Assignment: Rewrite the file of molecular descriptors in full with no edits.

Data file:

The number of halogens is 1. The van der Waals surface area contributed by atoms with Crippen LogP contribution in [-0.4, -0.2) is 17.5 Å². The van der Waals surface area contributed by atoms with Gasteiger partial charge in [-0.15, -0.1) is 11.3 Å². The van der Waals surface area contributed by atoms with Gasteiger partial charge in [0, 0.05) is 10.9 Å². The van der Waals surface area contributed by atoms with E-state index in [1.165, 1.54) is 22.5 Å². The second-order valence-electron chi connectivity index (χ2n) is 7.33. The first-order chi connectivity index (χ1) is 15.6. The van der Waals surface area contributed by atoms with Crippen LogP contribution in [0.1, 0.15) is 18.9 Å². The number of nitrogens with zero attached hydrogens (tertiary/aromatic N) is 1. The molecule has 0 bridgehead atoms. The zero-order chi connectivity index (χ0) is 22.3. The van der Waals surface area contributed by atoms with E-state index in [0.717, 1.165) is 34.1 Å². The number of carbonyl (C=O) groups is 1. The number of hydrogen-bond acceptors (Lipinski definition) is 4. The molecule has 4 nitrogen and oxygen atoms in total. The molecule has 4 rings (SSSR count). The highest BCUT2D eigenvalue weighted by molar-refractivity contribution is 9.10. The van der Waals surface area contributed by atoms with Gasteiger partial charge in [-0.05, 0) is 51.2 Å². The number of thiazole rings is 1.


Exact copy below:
The number of halogens is 1. The van der Waals surface area contributed by atoms with Crippen LogP contribution in [-0.4, -0.2) is 17.5 Å². The van der Waals surface area contributed by atoms with Gasteiger partial charge in [-0.15, -0.1) is 11.3 Å². The van der Waals surface area contributed by atoms with Gasteiger partial charge in [0, 0.05) is 10.9 Å². The van der Waals surface area contributed by atoms with E-state index in [1.165, 1.54) is 22.5 Å². The second-order valence-electron chi connectivity index (χ2n) is 7.33. The first-order chi connectivity index (χ1) is 15.6. The van der Waals surface area contributed by atoms with Crippen LogP contribution in [0.1, 0.15) is 18.9 Å². The number of nitrogens with zero attached hydrogens (tertiary/aromatic N) is 1. The molecule has 0 bridgehead atoms. The zero-order chi connectivity index (χ0) is 22.3. The van der Waals surface area contributed by atoms with E-state index in [0.717, 1.165) is 34.1 Å². The number of carbonyl (C=O) groups is 1. The number of hydrogen-bond acceptors (Lipinski definition) is 4. The molecule has 4 nitrogen and oxygen atoms in total. The molecule has 4 rings (SSSR count). The highest BCUT2D eigenvalue weighted by molar-refractivity contribution is 9.10. The van der Waals surface area contributed by atoms with Gasteiger partial charge in [-0.05, 0) is 51.2 Å². The number of thiazole rings is 1.